By Caitlin Ryland, Staff Attorney
Legal Aid of North Carolina Farmworker Unit
“As we fight to eliminate trafficking, we draw strength from the courage and resolve of generations past -- and in the triumphs of the great abolitionists that came before us, we see the promise of our Nation: that even in the face of impossible odds, those who love their country can change it.” - President Barack Obama (December 31, 2014)
President Obama recently proclaimed January 2015 to be National Slavery and Human Trafficking Prevention Month. In his proclamation, President Obama issued a call to arms to Americans to recommit to the abolishment of this heinous crime. In recent years, North Carolina has made great strides in the battle against trafficking. However, the migrant farmworkers that travel to North Carolina each year to toil in our fields remain largely forgotten in these efforts and are among those most acutely at risk.
Human traffickers target society’s most vulnerable, often invisible, populations. They prey on those that have limited connections with the community, that are unaware of, fear, or mistrust available services and agencies, that have an urgent need to leave an exploitative situation, or that otherwise have limited opportunities available to them. In some instances, traffickers use physical means of controlling a victim through restraints, beatings, or by confinement. However, sometimes physical force is not needed. Modern day traffickers also use means of psychological coercion to control their victim including isolation, threats of shame or violence towards them or loved ones, or the manipulation of debt, linguistic or cultural barriers, addiction, or a mental or physical impairment.
Despite the headway that North Carolina has made towards the eradication of trafficking, circumstances remain that make migrant farmworkers particularly vulnerable to the most severe forms of exploitation. Agricultural employers still control many aspects of migrant workers’ lives including their access to transportation, food, medical care, banking, and communication with the outside world, and, thus, their day-to-day ability to meet their own basic human needs. Farm labor camps in our state are located in geographically isolated areas commonly set back from the public road and prone to sporadic or nonexistent cellular phone coverage. Traffickers have exploited these conditions to limit victims' freedom by, for example, confiscating victims' identification documents, keeping victims' intentionally unaware of their whereabouts as they migrate, and controlling victims' communications with or isolating them from the public by impeding visits from medical and legal services, religious workers, and educators. You can see a short video documenting employers obstructing camp visits here.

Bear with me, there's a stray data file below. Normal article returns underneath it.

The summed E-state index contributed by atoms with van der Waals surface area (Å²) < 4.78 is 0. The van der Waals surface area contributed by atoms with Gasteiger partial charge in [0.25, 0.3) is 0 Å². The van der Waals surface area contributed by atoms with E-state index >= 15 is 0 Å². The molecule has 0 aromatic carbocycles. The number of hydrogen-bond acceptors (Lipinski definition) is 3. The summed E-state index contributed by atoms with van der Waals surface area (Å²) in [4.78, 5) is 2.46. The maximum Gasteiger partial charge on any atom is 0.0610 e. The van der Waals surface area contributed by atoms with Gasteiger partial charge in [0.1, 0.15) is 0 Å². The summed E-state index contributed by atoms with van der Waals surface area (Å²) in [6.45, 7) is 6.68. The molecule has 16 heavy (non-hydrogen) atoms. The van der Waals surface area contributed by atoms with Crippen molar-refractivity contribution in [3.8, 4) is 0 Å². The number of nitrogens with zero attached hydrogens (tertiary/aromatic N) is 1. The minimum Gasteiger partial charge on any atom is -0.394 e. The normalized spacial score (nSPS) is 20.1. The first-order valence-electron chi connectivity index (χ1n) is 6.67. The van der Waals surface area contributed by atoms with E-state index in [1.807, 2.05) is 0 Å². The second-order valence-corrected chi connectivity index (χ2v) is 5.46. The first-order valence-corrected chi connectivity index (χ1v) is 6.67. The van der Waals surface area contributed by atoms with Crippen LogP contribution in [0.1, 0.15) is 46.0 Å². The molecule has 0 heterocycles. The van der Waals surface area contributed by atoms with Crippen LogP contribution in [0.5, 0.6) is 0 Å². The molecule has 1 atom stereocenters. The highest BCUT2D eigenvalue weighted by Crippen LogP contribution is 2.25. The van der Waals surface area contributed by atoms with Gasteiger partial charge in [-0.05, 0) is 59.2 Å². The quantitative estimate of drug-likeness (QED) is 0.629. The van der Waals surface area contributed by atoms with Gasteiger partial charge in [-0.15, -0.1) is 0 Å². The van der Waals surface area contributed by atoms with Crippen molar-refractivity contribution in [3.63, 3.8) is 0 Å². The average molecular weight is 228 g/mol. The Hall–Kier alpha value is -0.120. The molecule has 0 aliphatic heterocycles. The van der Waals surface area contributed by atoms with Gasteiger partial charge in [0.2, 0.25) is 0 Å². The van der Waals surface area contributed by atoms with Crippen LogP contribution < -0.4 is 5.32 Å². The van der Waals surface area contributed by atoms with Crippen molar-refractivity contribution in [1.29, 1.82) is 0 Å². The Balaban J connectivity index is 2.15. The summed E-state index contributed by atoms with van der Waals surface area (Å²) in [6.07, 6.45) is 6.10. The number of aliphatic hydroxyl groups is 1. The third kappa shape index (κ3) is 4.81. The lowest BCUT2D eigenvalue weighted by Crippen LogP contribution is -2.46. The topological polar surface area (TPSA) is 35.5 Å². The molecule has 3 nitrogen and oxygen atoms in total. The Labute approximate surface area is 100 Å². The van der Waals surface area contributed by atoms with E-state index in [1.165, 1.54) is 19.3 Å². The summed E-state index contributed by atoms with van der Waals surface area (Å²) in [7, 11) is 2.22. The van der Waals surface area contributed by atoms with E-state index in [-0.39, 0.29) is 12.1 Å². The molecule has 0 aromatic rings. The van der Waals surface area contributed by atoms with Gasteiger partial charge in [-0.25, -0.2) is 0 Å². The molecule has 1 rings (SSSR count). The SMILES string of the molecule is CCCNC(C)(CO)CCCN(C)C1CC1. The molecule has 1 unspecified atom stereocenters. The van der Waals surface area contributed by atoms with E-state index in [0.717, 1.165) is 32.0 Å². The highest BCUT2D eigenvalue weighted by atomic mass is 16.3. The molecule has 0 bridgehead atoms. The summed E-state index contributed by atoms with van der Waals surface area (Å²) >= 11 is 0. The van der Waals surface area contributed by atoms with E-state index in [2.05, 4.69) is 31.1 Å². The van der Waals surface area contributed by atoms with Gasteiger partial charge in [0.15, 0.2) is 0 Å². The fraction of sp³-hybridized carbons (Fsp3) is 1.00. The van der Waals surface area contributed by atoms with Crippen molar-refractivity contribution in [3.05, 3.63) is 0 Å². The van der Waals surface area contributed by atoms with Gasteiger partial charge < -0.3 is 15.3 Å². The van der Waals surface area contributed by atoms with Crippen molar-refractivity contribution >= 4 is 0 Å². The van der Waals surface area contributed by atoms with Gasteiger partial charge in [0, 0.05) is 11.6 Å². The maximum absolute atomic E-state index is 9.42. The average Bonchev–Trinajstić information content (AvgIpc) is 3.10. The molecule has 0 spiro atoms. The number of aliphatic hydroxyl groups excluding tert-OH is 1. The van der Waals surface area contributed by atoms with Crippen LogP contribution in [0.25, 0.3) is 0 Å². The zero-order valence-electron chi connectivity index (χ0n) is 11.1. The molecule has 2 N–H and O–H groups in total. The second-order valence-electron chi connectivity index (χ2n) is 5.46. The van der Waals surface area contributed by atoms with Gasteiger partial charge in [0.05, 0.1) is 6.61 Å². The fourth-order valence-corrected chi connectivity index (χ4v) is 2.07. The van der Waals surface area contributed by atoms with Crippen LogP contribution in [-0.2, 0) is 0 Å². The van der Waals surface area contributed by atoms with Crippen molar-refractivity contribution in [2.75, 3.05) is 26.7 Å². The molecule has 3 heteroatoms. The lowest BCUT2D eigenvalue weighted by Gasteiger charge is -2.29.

Most migrant workers in North Carolina are immigrants to the U.S. who travel here from other southern states, and may continue to travel north as various crops mature for harvest. Also, guestworkers with temporary agricultural "H2A" visas travel to our state primarily from Mexico and Central America, but guestworkers have travelled from as far as Thailand, South Africa and Indonesia to harvest our crops. Usually, the foreign workers do not speak English and have low levels of literacy in their own languages. They are often unfamiliar with local medical clinics, churches, emergency services such as 911, resources for trafficked or abused persons, and other services. Many who work under the supervision of a crewleader do not know the name of the grower that they are working for or the address of the labor camp where they reside. Currently, there is no requirement for camps to have a working telephone in workers' barracks nor is there a requirement that the owner or operator of the camp post emergency information, such as 911, information about local health clinics, or information regarding human trafficking or the National Human Trafficking Hotline.
Under North Carolina common law, migrant farmworkers who reside in employer owned or controlled housing have the right to receive visitors of their choosing during non-work hours for lawful proposes. This right is spelled out statutorily in other states. In practice, migrants' right to receive visitors is increasingly violated by employers trying to control workers. Many labor camp owners post menacing "no trespassing" or "no visitors" signs to deter visitors or service providers from visiting workers living in camps. Growers and crewleaders regularly threaten service providers with arrest for criminal trespass if they try to visit workers in the camp, and then use that threat as leverage to demand to know the worker’s name and subject matter of a visit. Where crewleaders are engaged in trafficking of farmworkers at a camp, not only is the grower violating the workers' right to receive visitors and houses those workers at a facility owned or controlled by a grower, the grower could be furthering a trafficking scheme by controlling workers' communications with family or support services and/or isolating them from any contact with visiting clergy, medical and legal professionals, and patrolling area law enforcement.
If a victim of trafficking is able to escape his/her situation, there is help. Along with a network of member organizations and agencies throughout the state called the North Carolina Coalition Against Human Trafficking ("NCCAHT"), Legal Aid of NC assists victims of trafficking in our state, including farmworker victims of trafficking. Please make these resources known and available to those that may need this help, particularly to those that are new to North Carolina.